Sluggish sales and competitive corn prices in South America result in a 25-millionbushel decline in the corn export projection. U.S. corn prices, even at the reduced forecast, are still relatively high compared to trade competitors. In particular, March shipments from Brazil were strong, and shipments from Brazil and the Ukraine have proved competitive. In fact, Brazil corn exports are projected 14 percent higher than U.S. exports for the 2012/13 October-September trade year. Prospects for improved U.S. exports are limited by tight corn supplies that are diffused over a large area, which make it difficult to assemble exportable volumes.

Corn Feed and Residual Use Shrinks for Second Half of Marketing Year

Feed and residual use in the second half of the marketing year (March-August) is projected to be 1.2 billion bushels, which would represent 28.7 percent of the 4.4- billion-bushel marketing year total. In April 2012, USDA projected second-half feed and residual disappearance for 2011/12 at 26.3 percent of the marketing-year total and below trade expectations at that time. Once September 1 stocks and final use for other categories were known, second-half 2011/12 feed and residual use fell to 26.0 percent of the marketing-year total. This compares with 24.3 percent in 2010/11, the lowest share since at least 1975. Second-half feed and residual is projected at 1,264 million bushels, compared with 1,180 million last year.

In absolute terms, feed and residual use in the second half of the 2012/13 marketing year is expected to be 807 million bushels less than the 10-year average, and the fourth lowest since 1975, behind last year, 2010/11, and the drought year of 1983.

Ending stocks for 2012/13 are projected at 757 million bushels, 125 million above last month’s forecast and 232 million below 2011/12. The stocks-to-use ratio is now projected at 6.8, compared with 5.6 last month and 7.9 in 2011/12.

Corn Price Projection Slips on Higher March 1 Stocks

The forecast average price received by farmers for 2012/13 was lowered by 30 cents on the high end of the range and 10 cents on the low end of the range for a midpoint of $6.90 per bushel. Current planting progress indicates that last year’s early harvest will not be repeated this season. However, prospects for yields closer to trend and fewer acres used for silage or abandoned are expected to result in expanded production in 2013/14, relative to the current crop-year estimate. Expectations for a comparatively abundant new-crop corn harvest, in combination with March 1 stocks that were higher than market expectations, created downward pressure on old-crop prices and provides support for a downward adjustment in the projected season-average farm price.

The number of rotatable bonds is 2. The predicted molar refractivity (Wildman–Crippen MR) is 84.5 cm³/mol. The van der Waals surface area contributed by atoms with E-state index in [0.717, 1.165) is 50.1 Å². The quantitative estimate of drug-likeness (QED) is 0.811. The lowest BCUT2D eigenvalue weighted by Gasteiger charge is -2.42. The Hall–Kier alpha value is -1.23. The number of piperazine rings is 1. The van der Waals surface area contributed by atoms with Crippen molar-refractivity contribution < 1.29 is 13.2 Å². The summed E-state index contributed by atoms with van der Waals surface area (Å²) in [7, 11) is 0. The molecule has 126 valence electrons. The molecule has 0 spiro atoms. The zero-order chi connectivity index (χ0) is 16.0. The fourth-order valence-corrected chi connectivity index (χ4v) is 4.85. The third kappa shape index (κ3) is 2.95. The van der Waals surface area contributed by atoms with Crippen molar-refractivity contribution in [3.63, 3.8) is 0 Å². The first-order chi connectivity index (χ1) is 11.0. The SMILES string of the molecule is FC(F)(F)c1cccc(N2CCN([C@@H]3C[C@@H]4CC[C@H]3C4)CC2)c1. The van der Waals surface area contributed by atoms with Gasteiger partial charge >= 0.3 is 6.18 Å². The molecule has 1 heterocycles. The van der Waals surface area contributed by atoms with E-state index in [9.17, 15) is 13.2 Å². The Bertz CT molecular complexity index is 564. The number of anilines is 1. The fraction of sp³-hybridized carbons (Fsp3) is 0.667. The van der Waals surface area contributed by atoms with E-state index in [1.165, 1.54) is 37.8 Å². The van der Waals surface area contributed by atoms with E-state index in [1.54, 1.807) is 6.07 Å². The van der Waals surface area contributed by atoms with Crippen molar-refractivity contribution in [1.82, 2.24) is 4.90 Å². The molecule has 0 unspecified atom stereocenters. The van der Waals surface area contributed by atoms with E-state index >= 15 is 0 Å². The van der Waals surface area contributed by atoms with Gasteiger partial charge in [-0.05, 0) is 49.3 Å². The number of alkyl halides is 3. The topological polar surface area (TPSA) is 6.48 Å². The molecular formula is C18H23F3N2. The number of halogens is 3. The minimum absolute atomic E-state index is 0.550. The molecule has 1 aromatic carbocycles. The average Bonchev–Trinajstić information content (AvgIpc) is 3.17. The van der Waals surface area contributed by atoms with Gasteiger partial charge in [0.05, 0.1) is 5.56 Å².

Planting Intentions Signal Steady Acreage for 2012/13

According to the USDA-NASS Prospective Plantings report, as of March 1 U.S. farmers intend to plant 97.3 million acres of corn in 2013, an increase of 127,000 acres from last year. If realized, this will represent the highest planted acreage in the United States since 1936 when an estimated 102 million acres were planted.

Corn acreage is expected to increase the most in North Dakota, where producers intend to add 500,000 acres to last year’s record plantings. Record-high corn acreage is also expected in Arizona, Idaho, Minnesota, Nevada, and Oregon. Area in both Kansas and Nebraska, however, is expected to be down 100,000 acres.

Most States in the Corn Belt, which experienced severe drought in 2012, are expected to plant less corn. In the Corn Belt States (Illinois, Indiana, Iowa, Missouri, and Ohio), area is expected to be down 900,000 acres. Prospective plantings in Illinois were 600,000 acres below last season’s final plantings, and South Dakota and Missouri are expected to lose 250,000 and 200,000 acres, respectively. Indiana producers intend to plant 150,000 acres less than last year.

Sorghum Ending Stocks Lowered, Prices Reflect Corn’s Decline

U.S. 2012/13 sorghum supplies are expanded by 2 million bushes this month to 273 million, due to an equivalent increase in expected imports, primarily from Argentina. Sorghum feed and residual use is up 5 million bushels to 95 million, raising domestic use by the same amount. In response to high corn prices and scarce supplies, some livestock operations are augmenting feed rations to include more grain sorghum. Ending stocks are reduced by 3 million bushels, a reflection of adjustments in the feed/residual and import categories.